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Writing a blog post could help, if a patent examiner happens to see it and can verify that its publication date is before the effective filing date of the application being examined. Since the prior art most readily accessible to most patent examiners is patents themselves and published patent applications, you could increase the visibility of your idea by filing a nonprovisional patent application. You don't even have to attempt to prosecute the application as long as it is complete, since the major patent offices automatically publish patent applications after a certain period after filing (such as 18 months) regardless of whether the application is ever allowed. This will at least get your idea into databases which are likely to be searched by patent examiners.

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I would like to prevent other companies or individuals from getting a patent on the idea, so that someday I can continue the idea without a patent problem.

What can I do?

You don't need to do anything. Ideas cannot be patented, therefore other companies or individuals cannot patent your idea. In fact, nobody, not even you, can patent your idea.

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    Depending what "idea" means in his context. Idea that poses a problem isn't patentable, idea how to solve a problem may be. Say general idea of "lets make a car that packs to a suitcase" is impossible to patent and The Jetsons wouldn't count as prior art. But idea "use these fancy sliding thingies to pack the car" is most likely patentable. (obviously if you have an idea for those sliding things, I don't) Oct 4 at 9:12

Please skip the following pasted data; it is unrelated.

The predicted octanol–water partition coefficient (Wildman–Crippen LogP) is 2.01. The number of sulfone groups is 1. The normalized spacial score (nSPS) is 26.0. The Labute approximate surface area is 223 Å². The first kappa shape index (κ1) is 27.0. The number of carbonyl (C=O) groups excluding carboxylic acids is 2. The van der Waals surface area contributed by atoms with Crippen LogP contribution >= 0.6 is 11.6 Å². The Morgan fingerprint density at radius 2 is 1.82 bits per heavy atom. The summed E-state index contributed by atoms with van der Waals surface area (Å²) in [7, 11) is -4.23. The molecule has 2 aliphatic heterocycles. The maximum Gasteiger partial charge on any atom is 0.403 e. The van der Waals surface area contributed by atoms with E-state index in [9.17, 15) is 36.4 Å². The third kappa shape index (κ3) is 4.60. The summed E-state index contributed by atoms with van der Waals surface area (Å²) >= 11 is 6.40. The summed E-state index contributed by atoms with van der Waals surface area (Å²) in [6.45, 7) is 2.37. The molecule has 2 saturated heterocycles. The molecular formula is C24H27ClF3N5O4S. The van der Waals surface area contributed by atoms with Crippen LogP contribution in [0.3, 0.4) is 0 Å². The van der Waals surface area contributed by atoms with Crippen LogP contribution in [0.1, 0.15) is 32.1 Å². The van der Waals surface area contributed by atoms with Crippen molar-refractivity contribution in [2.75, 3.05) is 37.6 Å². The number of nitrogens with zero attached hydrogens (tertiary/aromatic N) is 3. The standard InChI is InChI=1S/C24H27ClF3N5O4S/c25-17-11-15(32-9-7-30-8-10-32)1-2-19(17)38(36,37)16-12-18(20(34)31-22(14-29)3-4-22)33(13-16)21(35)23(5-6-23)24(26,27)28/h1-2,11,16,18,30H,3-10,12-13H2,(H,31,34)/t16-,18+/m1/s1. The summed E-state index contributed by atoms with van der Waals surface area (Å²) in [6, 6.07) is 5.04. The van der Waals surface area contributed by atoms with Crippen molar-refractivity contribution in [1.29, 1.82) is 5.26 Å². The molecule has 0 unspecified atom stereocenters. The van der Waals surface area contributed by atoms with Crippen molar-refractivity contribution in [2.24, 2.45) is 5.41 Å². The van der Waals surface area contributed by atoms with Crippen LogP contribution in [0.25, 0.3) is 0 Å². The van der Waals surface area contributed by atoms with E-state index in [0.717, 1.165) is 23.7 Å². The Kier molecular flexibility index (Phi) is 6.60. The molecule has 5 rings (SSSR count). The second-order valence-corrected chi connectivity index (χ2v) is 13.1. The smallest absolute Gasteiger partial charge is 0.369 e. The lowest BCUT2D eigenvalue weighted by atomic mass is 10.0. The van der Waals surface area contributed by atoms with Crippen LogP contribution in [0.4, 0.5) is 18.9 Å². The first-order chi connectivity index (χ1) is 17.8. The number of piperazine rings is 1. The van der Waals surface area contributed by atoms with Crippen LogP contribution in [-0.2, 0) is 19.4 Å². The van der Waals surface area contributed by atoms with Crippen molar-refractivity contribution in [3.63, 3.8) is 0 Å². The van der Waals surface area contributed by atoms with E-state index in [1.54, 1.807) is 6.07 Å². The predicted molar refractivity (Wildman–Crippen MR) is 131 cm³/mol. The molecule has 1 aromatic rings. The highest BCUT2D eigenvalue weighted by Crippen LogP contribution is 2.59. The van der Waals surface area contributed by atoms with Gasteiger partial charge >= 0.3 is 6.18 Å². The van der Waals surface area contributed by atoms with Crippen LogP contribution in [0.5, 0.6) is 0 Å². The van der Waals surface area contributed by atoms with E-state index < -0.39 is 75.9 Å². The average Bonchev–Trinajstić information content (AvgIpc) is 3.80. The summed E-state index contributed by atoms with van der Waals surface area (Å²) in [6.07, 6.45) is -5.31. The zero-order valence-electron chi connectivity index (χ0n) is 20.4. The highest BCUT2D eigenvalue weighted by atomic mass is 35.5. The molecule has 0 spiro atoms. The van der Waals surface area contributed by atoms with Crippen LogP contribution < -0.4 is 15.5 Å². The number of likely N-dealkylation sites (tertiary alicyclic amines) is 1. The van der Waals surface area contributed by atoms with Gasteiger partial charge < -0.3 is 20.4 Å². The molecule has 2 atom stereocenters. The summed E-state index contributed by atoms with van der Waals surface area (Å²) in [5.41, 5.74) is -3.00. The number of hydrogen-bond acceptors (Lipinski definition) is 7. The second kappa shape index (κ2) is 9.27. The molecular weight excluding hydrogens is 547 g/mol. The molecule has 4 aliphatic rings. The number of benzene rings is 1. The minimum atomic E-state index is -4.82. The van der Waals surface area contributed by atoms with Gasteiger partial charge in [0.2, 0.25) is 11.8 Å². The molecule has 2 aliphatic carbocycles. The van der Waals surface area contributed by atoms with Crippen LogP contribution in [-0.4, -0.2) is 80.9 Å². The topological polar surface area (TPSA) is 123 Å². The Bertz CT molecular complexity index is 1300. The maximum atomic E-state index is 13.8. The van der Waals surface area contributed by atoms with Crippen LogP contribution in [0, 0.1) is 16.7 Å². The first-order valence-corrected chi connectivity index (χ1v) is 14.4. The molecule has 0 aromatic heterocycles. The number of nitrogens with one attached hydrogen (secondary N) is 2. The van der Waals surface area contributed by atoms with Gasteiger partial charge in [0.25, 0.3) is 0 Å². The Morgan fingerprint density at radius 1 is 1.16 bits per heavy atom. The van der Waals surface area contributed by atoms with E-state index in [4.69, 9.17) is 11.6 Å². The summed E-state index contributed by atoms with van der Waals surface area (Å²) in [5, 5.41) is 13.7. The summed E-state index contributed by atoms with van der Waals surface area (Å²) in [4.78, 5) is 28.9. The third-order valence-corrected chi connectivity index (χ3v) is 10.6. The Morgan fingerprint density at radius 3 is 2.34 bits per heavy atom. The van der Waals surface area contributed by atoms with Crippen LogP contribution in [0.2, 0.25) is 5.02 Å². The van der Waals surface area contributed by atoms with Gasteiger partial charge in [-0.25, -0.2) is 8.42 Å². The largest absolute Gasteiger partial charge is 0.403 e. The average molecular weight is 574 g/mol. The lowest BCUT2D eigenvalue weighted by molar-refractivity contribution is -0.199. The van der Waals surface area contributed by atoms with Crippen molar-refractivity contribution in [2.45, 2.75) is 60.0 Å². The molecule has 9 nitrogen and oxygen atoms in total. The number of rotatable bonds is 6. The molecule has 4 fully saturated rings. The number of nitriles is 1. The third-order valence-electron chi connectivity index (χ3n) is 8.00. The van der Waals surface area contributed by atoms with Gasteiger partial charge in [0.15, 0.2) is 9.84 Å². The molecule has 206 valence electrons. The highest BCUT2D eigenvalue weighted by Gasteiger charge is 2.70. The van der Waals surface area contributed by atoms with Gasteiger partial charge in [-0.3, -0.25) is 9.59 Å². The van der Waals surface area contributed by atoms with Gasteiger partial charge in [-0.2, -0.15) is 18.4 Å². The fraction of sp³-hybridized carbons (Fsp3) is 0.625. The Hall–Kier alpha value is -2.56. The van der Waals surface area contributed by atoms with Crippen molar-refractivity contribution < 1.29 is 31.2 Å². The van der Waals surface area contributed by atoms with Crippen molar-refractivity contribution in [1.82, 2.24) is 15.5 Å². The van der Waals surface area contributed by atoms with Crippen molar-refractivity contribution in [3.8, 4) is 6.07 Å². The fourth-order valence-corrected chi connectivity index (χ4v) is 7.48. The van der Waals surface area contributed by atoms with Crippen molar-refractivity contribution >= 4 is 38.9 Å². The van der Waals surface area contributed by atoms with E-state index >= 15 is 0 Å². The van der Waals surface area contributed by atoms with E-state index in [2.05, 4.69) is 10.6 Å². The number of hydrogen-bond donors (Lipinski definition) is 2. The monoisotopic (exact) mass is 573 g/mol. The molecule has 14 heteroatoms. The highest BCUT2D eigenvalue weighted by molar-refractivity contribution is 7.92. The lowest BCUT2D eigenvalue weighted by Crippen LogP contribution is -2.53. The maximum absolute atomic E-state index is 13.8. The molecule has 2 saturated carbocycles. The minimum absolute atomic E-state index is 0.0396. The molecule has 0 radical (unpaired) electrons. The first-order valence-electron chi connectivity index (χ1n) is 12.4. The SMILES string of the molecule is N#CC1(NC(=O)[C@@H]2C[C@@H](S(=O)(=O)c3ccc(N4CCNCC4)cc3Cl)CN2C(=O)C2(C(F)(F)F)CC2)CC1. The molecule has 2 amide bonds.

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    Yeah, this really depends on what is meant by 'idea' in the question. In at least some sense of the word, all patents are of ideas.
    – reirab
    Oct 4 at 20:26
  • @reirab: In my jurisdiction, the matter is pretty clear: only inventions can be patented, ideas cannot. Moreover, not any invention can be patented, a) there must be a so-called inventive step (this roughly corresponds to the US concept of non-obviousness, but is typically interpreted just a tiny bit stronger), b) it must be new (not state-of-the-art), c) the invention as a whole must be technical in nature, d) it must be commercially applicable, and e) it must be a singular invention (you can't patent multiple inventions in a single patent). "Ideas" typically violate d) and often … Oct 4 at 20:37
  • … they are broad and vague, and thus also violate e). In general, you can sell a device, a piece of software, a drug, a chemical, etc., but you can't sell an idea. Oct 4 at 20:37
  • @JörgWMittag Yes, only inventions can be patented in my jurisdiction as well, but inventions tend to be a subset of ideas, at least in common (not necessarily legal) usage of the word 'idea.' This is why I said it depends on what is meant by 'idea' in the question. People (who aren't lawyers) saying that they want a patent for an idea usually mean that the idea is specifically an invention (or at least they think it is.)
    – reirab
    Oct 4 at 20:39
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I would like to prevent other companies or individuals from getting a patent on the idea, so that someday I can continue the idea without a patent problem.

What can I do?

If I make a working prototype and upload it on youtube will it prevent others from getting a patent on the idea?

If you make a working prototype, you can submit it to the patent office and then get yourself the patent. Then, if someone else gets a patent that infringes your patent, you can sue to invalidate their patent.